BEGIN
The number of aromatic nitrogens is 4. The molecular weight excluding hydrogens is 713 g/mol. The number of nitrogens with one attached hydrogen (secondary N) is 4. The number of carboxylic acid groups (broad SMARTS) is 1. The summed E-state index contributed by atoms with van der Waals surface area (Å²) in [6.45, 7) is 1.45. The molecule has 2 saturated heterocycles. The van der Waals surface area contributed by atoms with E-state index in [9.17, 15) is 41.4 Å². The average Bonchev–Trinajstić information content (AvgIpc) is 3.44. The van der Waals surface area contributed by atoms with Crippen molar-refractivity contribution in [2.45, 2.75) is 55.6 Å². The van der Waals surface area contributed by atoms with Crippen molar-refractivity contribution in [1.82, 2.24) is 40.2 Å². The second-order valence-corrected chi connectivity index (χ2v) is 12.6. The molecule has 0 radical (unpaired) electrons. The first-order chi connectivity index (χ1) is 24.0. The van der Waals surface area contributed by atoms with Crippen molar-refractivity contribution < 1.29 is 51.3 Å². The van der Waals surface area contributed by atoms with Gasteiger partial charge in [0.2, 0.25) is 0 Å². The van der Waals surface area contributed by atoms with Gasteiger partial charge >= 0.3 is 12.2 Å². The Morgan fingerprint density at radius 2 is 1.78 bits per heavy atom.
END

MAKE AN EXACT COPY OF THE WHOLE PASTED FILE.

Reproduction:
The number of aromatic nitrogens is 4. The molecular weight excluding hydrogens is 713 g/mol. The number of nitrogens with one attached hydrogen (secondary N) is 4. The number of carboxylic acid groups (broad SMARTS) is 1. The summed E-state index contributed by atoms with van der Waals surface area (Å²) in [6.45, 7) is 1.45. The molecule has 2 saturated heterocycles. The van der Waals surface area contributed by atoms with E-state index in [9.17, 15) is 41.4 Å². The average Bonchev–Trinajstić information content (AvgIpc) is 3.44. The van der Waals surface area contributed by atoms with Crippen molar-refractivity contribution in [2.45, 2.75) is 55.6 Å². The van der Waals surface area contributed by atoms with Crippen molar-refractivity contribution in [1.82, 2.24) is 40.2 Å². The second-order valence-corrected chi connectivity index (χ2v) is 12.6. The molecule has 0 radical (unpaired) electrons. The first-order chi connectivity index (χ1) is 24.0. The van der Waals surface area contributed by atoms with Crippen molar-refractivity contribution < 1.29 is 51.3 Å². The van der Waals surface area contributed by atoms with Gasteiger partial charge in [0.2, 0.25) is 0 Å². The van der Waals surface area contributed by atoms with Gasteiger partial charge >= 0.3 is 12.2 Å². The Morgan fingerprint density at radius 2 is 1.78 bits per heavy atom.